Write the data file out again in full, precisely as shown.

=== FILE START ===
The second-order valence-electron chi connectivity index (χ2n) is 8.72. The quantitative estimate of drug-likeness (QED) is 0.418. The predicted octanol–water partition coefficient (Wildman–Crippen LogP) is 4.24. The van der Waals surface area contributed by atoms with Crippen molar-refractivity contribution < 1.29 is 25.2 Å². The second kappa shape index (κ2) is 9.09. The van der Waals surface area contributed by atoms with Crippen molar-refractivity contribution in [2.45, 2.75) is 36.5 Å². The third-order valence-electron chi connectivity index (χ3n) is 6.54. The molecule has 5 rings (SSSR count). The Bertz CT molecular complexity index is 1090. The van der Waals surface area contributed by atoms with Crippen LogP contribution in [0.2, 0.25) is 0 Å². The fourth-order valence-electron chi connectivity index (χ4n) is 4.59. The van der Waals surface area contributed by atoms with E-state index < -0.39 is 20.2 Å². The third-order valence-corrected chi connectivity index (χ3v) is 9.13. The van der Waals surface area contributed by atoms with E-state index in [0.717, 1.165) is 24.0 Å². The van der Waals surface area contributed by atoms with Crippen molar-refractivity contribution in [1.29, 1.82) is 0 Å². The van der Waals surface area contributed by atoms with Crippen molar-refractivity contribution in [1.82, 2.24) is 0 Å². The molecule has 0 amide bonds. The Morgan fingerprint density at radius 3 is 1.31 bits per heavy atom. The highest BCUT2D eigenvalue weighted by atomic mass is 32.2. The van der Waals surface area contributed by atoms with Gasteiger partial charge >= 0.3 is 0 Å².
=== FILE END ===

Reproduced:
The second-order valence-electron chi connectivity index (χ2n) is 8.72. The quantitative estimate of drug-likeness (QED) is 0.418. The predicted octanol–water partition coefficient (Wildman–Crippen LogP) is 4.24. The van der Waals surface area contributed by atoms with Crippen molar-refractivity contribution < 1.29 is 25.2 Å². The second kappa shape index (κ2) is 9.09. The van der Waals surface area contributed by atoms with Crippen molar-refractivity contribution in [2.45, 2.75) is 36.5 Å². The third-order valence-electron chi connectivity index (χ3n) is 6.54. The molecule has 5 rings (SSSR count). The Bertz CT molecular complexity index is 1090. The van der Waals surface area contributed by atoms with Crippen LogP contribution in [0.2, 0.25) is 0 Å². The fourth-order valence-electron chi connectivity index (χ4n) is 4.59. The van der Waals surface area contributed by atoms with E-state index < -0.39 is 20.2 Å². The third-order valence-corrected chi connectivity index (χ3v) is 9.13. The van der Waals surface area contributed by atoms with E-state index in [0.717, 1.165) is 24.0 Å². The van der Waals surface area contributed by atoms with Crippen molar-refractivity contribution in [1.29, 1.82) is 0 Å². The van der Waals surface area contributed by atoms with Crippen molar-refractivity contribution in [1.82, 2.24) is 0 Å². The molecule has 0 amide bonds. The Morgan fingerprint density at radius 3 is 1.31 bits per heavy atom. The highest BCUT2D eigenvalue weighted by atomic mass is 32.2. The van der Waals surface area contributed by atoms with Gasteiger partial charge >= 0.3 is 0 Å².